The Houston Food Bank alone received 3.7 million pounds of various fruits and vegetables through these gleaning operations. Coming in at a distant second was the Food Bank of the Rio Grande Valley which benefited by the receipt of 2.4 million pounds of slave-gleaned produce. The combined total of the gleaning operations for the first eleven months of 1999, was 6.4 million pounds of fruits and vegetables.
Several prisons and state jails across the state participate in Unit Garden Food Bank Projects. Vegetables from this program are supplied to a wide spectrum of nonprofit organizations, from senior citizen centers to childrens' homes. Participating groups supply the seed and fertilizer, and the state supplies the slaves who grow and pick the produce. For the reported eleven month period of 1999, 275,641 pounds of fresh vegetables were provided to eight of these nonprofit organizations.
The Texas Second Chance Program provides slaves from the state's gulags in the form of trusties who labor in the warehouse facilities of the various food banks. During the first eleven months of 1999, over 63 million pounds of food was received and distributed by prisoners working in this program.
In January 2000, the Texas Community Kitchen Project began in Dallas to supposedly provide culinary skills training to prisoners from the local Dawson State Jail while providing prepared food for local faith-based agencies to assist in feeding the needy.
What is wrong with this picture? Shouldn't prisoners be made to pay their debt to society by participating in such charitable works as these? On the surface it may seem so, but much more is at work here than meets the eye. Conservative politicians, even so-called "compassionate" ones, would like for the taxpayers to view these slave operations in just such narrow terms. In reality, the poor are being herded into the state gulags at an alarming rate. Their slave labor is then used to provide an obscene form of social welfare which also indentures the free-world needy into workfare peonage. The overall goal appears to be to extract as much slave labor off the backs of the poor as possible, while reducing unemployment and providing subsidized housing in the form of prisons.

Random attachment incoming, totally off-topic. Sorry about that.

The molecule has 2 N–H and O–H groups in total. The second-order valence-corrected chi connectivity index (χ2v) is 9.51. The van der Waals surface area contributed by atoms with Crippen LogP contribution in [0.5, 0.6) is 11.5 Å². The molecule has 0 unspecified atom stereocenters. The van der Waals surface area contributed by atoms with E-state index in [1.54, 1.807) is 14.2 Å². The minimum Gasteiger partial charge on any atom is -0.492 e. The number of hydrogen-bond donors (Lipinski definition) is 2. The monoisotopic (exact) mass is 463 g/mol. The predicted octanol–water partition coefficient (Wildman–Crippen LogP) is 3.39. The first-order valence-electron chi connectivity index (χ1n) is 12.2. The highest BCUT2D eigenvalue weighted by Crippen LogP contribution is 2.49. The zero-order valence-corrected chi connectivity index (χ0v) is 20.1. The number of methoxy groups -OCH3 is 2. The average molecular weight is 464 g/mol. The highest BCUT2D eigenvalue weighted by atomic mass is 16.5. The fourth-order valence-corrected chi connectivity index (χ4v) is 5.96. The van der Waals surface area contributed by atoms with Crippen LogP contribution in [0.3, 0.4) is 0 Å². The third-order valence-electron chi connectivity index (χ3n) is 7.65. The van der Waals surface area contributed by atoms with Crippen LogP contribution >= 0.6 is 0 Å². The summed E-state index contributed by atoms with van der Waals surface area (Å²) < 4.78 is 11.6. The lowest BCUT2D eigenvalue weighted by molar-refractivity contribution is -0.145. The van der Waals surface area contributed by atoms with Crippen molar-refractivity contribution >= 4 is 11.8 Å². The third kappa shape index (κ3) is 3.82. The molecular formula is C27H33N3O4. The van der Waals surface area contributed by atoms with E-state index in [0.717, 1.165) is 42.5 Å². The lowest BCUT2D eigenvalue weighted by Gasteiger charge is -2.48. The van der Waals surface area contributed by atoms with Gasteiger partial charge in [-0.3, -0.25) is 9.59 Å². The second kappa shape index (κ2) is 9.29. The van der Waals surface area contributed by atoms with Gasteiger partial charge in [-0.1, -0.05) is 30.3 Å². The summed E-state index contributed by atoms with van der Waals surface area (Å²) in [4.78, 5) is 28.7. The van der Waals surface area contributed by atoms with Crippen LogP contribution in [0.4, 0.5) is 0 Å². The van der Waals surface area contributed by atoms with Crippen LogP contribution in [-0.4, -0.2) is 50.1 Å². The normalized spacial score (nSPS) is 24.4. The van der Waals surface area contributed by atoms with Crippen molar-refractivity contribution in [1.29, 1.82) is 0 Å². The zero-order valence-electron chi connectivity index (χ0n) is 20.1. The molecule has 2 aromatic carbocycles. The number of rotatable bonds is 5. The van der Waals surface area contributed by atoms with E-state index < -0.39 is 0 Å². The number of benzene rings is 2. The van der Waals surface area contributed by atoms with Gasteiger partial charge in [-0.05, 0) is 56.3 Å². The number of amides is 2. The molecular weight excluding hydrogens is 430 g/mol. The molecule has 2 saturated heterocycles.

TDCJ Agribusiness, Land and Minerals began another partnership in January 1999. The Interagency Cooperation Contract between the TDCJ and the Texas State Soil and Water Conservation Board (TSSWCB) uses supervised prison slaves in brush clearing gangs on lands that the TSSWCB has identified as having potential to increase watershed yield and increase available supplies of state water. It is the intention of this project to exploit prison slave labor under the guise of "public service" and displace waged employee positions. Currently the Wallace Unit at Colorado City and the San Angelo work camp are providing prisoners to grub cedars and other foliage to control brush and increase the ground water supply in West Texas.